WASHINGTON -- With the strain of impeachment hanging over the Capitol, Democrats as well as Republicans said they were overwhelmed by the barrage of new spending programs President Clinton arrayed before them last night.
"There was more substance, more innovation in this policy wonk speech than in all the others he's ever given put together," said Democrat Eleanor Holmes Norton, the nonvoting Washington delegate who is an enthusiastic supporter of the president. "He wore me out with it."
"It was fantastic; he has absolutely no conscience when it comes to spending money," Jeffords said. "He's always trying to rally the spirit of the country, but this time I think he was particularly aiming at boosting those old polls of his. I think he probably accomplished both."
Republican leaders of Congress were mostly eager to join Clinton in a brief time-out to demonstrate they, too, are doing "the people's business" -- even while the impeachment trial proceeds.
They welcomed the change of subject -- especially to proposals for removing earnings limits for Social Security and increasing defense spending -- and they declared themselves eager to roll up their sleeves and get at it.
"We need to work together to move this through the process," said Senate Majority Leader Trent Lott, who wants the economic package to include a 10 percent income tax rate cut. "I'm not prepared to reject his proposals out of hand; some of them will very likely go through."
Democrats rejoiced at Clinton getting a chance to make his own case -- not only for survival in office but for the continued vitality of his presidency.
Though Clinton never mentioned the impeachment process, his message was clearly that the nation would be better served by leaving him in office.
"It's a powerful opportunity for him," said Sen. John B. Breaux, a Louisiana Democrat who has been among Clinton's most loyal defenders. "All 100 of his jurors will be in the chamber.
"The president always does well in trying times, and there's no more trying time than this one," Breaux added.
Republican response to the president's speech was more polite than heartfelt.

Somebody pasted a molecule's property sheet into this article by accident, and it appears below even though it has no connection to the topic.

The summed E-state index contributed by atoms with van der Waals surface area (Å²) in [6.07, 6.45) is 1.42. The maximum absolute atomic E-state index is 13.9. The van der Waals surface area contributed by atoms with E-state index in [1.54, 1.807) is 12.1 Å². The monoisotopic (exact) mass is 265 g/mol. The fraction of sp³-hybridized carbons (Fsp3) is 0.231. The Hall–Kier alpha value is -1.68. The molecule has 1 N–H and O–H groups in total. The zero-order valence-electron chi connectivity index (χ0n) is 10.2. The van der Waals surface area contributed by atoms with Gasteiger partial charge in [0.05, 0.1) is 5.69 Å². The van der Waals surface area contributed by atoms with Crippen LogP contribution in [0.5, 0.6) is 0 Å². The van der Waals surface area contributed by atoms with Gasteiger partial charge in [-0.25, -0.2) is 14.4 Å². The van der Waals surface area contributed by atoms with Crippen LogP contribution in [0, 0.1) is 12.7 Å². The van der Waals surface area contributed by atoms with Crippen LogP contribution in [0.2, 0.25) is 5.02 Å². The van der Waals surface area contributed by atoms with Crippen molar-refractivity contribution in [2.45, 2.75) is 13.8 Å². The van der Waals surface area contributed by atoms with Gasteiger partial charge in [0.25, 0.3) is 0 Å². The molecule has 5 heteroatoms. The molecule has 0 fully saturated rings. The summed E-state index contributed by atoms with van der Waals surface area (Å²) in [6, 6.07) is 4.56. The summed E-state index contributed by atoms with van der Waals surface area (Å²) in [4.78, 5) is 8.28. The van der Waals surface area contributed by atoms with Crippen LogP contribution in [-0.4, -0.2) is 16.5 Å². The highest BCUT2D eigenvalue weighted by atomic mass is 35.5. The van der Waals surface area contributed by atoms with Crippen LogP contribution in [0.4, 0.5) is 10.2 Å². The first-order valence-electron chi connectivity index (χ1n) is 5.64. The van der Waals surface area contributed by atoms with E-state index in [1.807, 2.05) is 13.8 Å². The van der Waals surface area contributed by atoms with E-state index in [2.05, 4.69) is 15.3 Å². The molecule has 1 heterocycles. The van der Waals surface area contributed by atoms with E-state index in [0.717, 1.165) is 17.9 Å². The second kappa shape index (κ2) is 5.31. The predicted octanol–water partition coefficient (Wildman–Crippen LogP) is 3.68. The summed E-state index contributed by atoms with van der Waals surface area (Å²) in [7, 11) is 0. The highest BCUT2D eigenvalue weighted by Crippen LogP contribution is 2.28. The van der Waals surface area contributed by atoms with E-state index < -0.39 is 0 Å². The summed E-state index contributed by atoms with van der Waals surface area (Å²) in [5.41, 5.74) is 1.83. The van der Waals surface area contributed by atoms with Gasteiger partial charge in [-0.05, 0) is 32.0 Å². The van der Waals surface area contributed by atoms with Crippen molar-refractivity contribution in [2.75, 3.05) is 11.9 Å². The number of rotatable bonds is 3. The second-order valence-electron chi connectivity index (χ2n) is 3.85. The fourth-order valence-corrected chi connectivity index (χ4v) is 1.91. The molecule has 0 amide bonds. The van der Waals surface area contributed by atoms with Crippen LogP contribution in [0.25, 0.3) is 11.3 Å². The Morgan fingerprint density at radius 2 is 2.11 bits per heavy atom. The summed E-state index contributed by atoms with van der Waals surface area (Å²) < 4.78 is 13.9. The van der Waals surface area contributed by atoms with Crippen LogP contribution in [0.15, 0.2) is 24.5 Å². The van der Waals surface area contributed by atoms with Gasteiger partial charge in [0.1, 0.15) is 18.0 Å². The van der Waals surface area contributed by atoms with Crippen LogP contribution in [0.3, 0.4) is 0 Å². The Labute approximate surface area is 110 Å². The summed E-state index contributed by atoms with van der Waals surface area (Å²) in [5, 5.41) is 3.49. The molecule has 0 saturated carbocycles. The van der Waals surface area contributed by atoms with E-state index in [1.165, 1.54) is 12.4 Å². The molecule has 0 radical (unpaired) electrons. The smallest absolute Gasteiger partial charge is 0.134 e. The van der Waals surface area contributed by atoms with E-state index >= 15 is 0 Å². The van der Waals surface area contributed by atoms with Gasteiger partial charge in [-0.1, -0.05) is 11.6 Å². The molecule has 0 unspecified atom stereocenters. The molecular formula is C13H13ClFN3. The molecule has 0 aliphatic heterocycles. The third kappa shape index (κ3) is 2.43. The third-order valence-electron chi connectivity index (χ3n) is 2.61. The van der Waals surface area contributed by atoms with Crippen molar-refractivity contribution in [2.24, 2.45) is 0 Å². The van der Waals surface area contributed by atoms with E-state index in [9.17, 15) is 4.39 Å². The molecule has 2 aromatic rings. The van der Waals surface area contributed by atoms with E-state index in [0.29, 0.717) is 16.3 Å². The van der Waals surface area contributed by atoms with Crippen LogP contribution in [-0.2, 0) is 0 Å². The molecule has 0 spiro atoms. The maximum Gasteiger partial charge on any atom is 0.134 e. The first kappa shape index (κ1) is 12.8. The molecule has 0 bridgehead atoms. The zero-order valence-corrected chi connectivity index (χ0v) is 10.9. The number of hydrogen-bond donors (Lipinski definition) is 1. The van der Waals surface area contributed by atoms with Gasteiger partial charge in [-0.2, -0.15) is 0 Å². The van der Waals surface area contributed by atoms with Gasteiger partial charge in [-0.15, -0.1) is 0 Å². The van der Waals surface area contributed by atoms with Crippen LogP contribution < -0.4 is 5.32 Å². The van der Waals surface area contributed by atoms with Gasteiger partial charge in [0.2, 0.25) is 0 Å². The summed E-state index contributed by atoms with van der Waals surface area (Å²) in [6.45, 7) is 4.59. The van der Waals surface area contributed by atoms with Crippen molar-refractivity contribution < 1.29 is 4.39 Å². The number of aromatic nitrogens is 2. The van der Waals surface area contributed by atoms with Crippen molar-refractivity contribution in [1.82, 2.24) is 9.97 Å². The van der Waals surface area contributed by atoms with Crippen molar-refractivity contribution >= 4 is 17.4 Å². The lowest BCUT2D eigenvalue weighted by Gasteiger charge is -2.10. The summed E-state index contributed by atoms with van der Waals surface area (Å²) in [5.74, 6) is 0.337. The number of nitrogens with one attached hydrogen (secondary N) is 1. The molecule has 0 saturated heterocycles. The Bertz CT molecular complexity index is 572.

Rep. Mark Foley, a Florida Republican who arrived in the House chamber three hours before the speech to save an aisle seat so he could greet Clinton as he entered the chamber, said he had almost no competition.
"It was nothing like past years," Foley said. "Until about a half hour before the speech, I thought no one else on our side was going to come."
Even so, an attempt by some House Republicans to engineer a massive boycott of the State of the Union address fell flat, as lawmakers -- who gave Clinton the distinction of being the first elected president ever impeached -- thought they might benefit as much as he from a show of graciousness.
There were no lack of potential applause lines: Clinton's speech included nearly every Democratic pet program, from raising the minimum wage, to building new schools, to expanding Social Security and Medicare benefits.
Democratic Sen. Robert G. Torricelli of New Jersey was particularly pleased about Clinton's proposal to protect open space. "As a senator from a state where open space is at a premium, I believe the president's initiative is important for preserving the nation's natural land legacies," he said.
Don Nickles of Oklahoma, the Senate Republican whip, said it was no wonder the Democrats were pleased.
"Ninety percent of what he said was aimed at them," Nickles said.
"It was kind of weird to be sitting in the Senate in the afternoon as a juror on impeachment and then listening at night to a speech that should have been given to the Democratic National Committee."
"I don't think it'll have any impact," he said. "My guess is everybody is going to plow ahead with impeachment and hopefully we'll get it done before too long."
Clinton's proposal for a major increase in defense spending was designed to appeal to legislators in both parties.
But Republican Ted Stevens of Alaska complained that there seemed to be much less to Clinton's plan than promised.
The Joint Chiefs of Staff had expected to get $110 billion in new money over six years, Stevens said, and Clinton promised that amount last night, beginning with $12 billion this year.
But Stevens contended the president's proposal actually includes only about $4 billion in new money for this year, which would shrink the $110 total projected over six years.
Clinton's total is inflated, Stevens said, by predicting the most optimistic possible result from a variety of economic variables.
"This isn't even smoke and mirrors; it's all mirrors," Stevens complained.
Pub Date: 1/20/99